“I’m very concerned about the changes in the community, the type of demographics that’s being brought in [and] the safety of the deconstruction of the demolition of the homes in my community,” Crosby said.
To conclude the afternoon, participants engaged in a table talk facilitated by Nnamdi and Chancey, which was somewhat of an extension of the panel discussion. During the roundtable discussion, attendees asked questions, expressed concerns and exchanged ideas related to housing in Baltimore City.
One of the suggestions at the table talk was partnering with the educational system to implement financial literacy in the school curriculum in hopes of increased home ownership for future generations.
The Baltimore Times opened its three-part community conversations series
“I think there’s a lot of very important information being imparted here and I highly recommend it,” said Jacqueline Fulton, a pediatrician based in west Baltimore. “I just think that it’s been very informative. For me, I didn’t know a lot about housing and it’s also letting me know about things happening in Baltimore that a lot of folks like me aren’t aware of.”
Likewise, Erika Jernigan, came to the community conversation to support the Baltimore Times and connect with different resources available at the forum.
Jernigan, the owner of Lexi’s Lil Bug, a children’s rideshare service that serves busy-working families in Baltimore City, Anne Arundel County and Baltimore County.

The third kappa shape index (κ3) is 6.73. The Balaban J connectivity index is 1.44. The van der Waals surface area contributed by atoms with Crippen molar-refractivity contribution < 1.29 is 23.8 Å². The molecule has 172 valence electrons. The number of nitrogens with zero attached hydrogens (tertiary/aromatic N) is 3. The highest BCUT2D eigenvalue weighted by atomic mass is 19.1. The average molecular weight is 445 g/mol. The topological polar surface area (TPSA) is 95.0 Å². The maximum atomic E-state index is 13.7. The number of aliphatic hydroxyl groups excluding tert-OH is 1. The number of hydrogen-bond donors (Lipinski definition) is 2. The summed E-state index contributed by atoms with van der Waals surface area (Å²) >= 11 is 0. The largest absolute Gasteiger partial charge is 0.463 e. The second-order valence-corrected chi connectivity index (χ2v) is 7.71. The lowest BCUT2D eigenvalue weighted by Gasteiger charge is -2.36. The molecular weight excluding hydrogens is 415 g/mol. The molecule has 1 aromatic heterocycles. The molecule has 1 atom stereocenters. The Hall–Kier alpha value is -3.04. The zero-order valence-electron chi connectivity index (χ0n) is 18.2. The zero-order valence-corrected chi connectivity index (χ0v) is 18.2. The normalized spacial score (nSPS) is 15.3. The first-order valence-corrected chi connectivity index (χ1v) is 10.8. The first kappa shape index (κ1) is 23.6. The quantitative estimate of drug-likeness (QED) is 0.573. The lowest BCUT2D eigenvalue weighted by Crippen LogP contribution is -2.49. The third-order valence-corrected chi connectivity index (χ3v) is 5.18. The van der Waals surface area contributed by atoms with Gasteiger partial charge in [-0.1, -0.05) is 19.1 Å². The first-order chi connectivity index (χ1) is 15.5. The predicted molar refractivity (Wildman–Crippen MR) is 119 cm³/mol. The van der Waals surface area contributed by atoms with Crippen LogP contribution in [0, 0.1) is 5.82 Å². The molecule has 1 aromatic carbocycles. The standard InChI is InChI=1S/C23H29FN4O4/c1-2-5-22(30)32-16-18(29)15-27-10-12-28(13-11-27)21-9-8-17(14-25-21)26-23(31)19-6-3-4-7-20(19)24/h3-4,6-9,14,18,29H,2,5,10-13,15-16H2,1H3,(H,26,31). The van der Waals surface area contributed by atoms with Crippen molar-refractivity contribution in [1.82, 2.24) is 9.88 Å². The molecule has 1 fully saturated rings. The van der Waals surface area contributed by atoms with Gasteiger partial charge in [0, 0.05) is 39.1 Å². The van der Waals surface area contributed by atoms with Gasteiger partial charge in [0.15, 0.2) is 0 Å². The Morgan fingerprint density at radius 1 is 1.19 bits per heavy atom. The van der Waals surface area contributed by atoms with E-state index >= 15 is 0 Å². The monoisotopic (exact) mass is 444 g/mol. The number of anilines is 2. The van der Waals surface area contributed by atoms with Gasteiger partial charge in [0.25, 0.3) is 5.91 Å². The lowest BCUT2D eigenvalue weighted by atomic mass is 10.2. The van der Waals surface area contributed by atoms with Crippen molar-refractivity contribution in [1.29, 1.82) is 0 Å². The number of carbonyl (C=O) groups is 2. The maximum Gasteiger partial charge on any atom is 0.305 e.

“I think it will make a major impact,” said Jernigan, “especially if we’re able to track all of the work that’s coming out of the community conversations, and then be able to replicate these conversations in a bigger scale, so that way they’re able to support and grow through the Baltimore Times.”
When Najah Aziz nodded off during an annual job performance review, she knew she had to make a move. She wanted out of the insurance business and into the hair salon, feeding a passion she developed as a child styling her six sisters’ hair.
Quitting the security of corporate America after 16 years, she told Zenger News, came with a second ambition: to inject a new sense of professionalism into the African American hair industry.
Aziz eventually took the leap and put her evening cosmetology classes to work. Fifteen years later she is a nationally recognized stylist, owns the Like The River Salon in Atlanta and wages a one-woman national crusade with “Beauty Beyond The Hair” clinics.
She travels the country up to 20 times a year to run four-hour “look and learn” sessions, three-hour business seminars for salon operators and a seven-hour “Short Hair Boot Camp.”
Students get a crash course on business etiquette, marketing, community service and client retention and growth.